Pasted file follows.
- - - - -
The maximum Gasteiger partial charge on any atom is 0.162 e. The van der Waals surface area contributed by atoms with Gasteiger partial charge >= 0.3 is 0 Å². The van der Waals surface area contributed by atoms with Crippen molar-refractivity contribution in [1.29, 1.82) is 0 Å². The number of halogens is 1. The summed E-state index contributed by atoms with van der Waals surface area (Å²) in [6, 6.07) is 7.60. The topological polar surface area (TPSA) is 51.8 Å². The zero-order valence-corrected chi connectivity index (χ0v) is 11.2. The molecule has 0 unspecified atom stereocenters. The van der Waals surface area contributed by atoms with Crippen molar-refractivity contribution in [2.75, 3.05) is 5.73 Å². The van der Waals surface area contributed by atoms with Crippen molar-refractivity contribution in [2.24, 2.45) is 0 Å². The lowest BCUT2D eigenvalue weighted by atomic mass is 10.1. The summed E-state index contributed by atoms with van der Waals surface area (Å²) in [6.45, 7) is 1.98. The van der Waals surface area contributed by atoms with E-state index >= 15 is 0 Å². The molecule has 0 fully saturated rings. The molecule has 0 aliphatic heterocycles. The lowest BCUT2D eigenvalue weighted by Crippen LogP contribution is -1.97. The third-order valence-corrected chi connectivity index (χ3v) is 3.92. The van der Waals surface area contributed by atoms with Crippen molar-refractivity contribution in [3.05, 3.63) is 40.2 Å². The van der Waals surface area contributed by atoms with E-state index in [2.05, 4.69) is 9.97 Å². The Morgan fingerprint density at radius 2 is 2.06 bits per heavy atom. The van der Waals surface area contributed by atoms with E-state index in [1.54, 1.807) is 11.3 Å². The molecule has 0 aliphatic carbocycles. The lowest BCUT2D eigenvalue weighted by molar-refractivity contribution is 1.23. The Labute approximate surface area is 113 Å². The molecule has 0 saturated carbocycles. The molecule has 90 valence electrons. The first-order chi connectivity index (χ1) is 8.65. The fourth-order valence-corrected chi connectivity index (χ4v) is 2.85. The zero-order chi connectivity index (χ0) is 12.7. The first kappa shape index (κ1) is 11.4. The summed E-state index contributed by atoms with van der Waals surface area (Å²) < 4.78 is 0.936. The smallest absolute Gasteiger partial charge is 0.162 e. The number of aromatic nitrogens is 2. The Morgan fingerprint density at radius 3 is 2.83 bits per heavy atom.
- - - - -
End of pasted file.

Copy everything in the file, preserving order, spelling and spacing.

The maximum Gasteiger partial charge on any atom is 0.162 e. The van der Waals surface area contributed by atoms with Gasteiger partial charge >= 0.3 is 0 Å². The van der Waals surface area contributed by atoms with Crippen molar-refractivity contribution in [1.29, 1.82) is 0 Å². The number of halogens is 1. The summed E-state index contributed by atoms with van der Waals surface area (Å²) in [6, 6.07) is 7.60. The topological polar surface area (TPSA) is 51.8 Å². The zero-order valence-corrected chi connectivity index (χ0v) is 11.2. The molecule has 0 unspecified atom stereocenters. The van der Waals surface area contributed by atoms with Crippen molar-refractivity contribution in [2.75, 3.05) is 5.73 Å². The van der Waals surface area contributed by atoms with Crippen molar-refractivity contribution in [2.24, 2.45) is 0 Å². The lowest BCUT2D eigenvalue weighted by atomic mass is 10.1. The summed E-state index contributed by atoms with van der Waals surface area (Å²) in [6.45, 7) is 1.98. The van der Waals surface area contributed by atoms with E-state index >= 15 is 0 Å². The molecule has 0 fully saturated rings. The molecule has 0 aliphatic heterocycles. The lowest BCUT2D eigenvalue weighted by Crippen LogP contribution is -1.97. The third-order valence-corrected chi connectivity index (χ3v) is 3.92. The van der Waals surface area contributed by atoms with Crippen molar-refractivity contribution in [3.05, 3.63) is 40.2 Å². The van der Waals surface area contributed by atoms with E-state index in [2.05, 4.69) is 9.97 Å². The Morgan fingerprint density at radius 2 is 2.06 bits per heavy atom. The van der Waals surface area contributed by atoms with E-state index in [1.54, 1.807) is 11.3 Å². The molecule has 0 aliphatic carbocycles. The lowest BCUT2D eigenvalue weighted by molar-refractivity contribution is 1.23. The Labute approximate surface area is 113 Å². The molecule has 0 saturated carbocycles. The molecule has 90 valence electrons. The first-order chi connectivity index (χ1) is 8.65. The fourth-order valence-corrected chi connectivity index (χ4v) is 2.85. The zero-order chi connectivity index (χ0) is 12.7. The first kappa shape index (κ1) is 11.4. The summed E-state index contributed by atoms with van der Waals surface area (Å²) < 4.78 is 0.936. The smallest absolute Gasteiger partial charge is 0.162 e. The number of aromatic nitrogens is 2. The Morgan fingerprint density at radius 3 is 2.83 bits per heavy atom.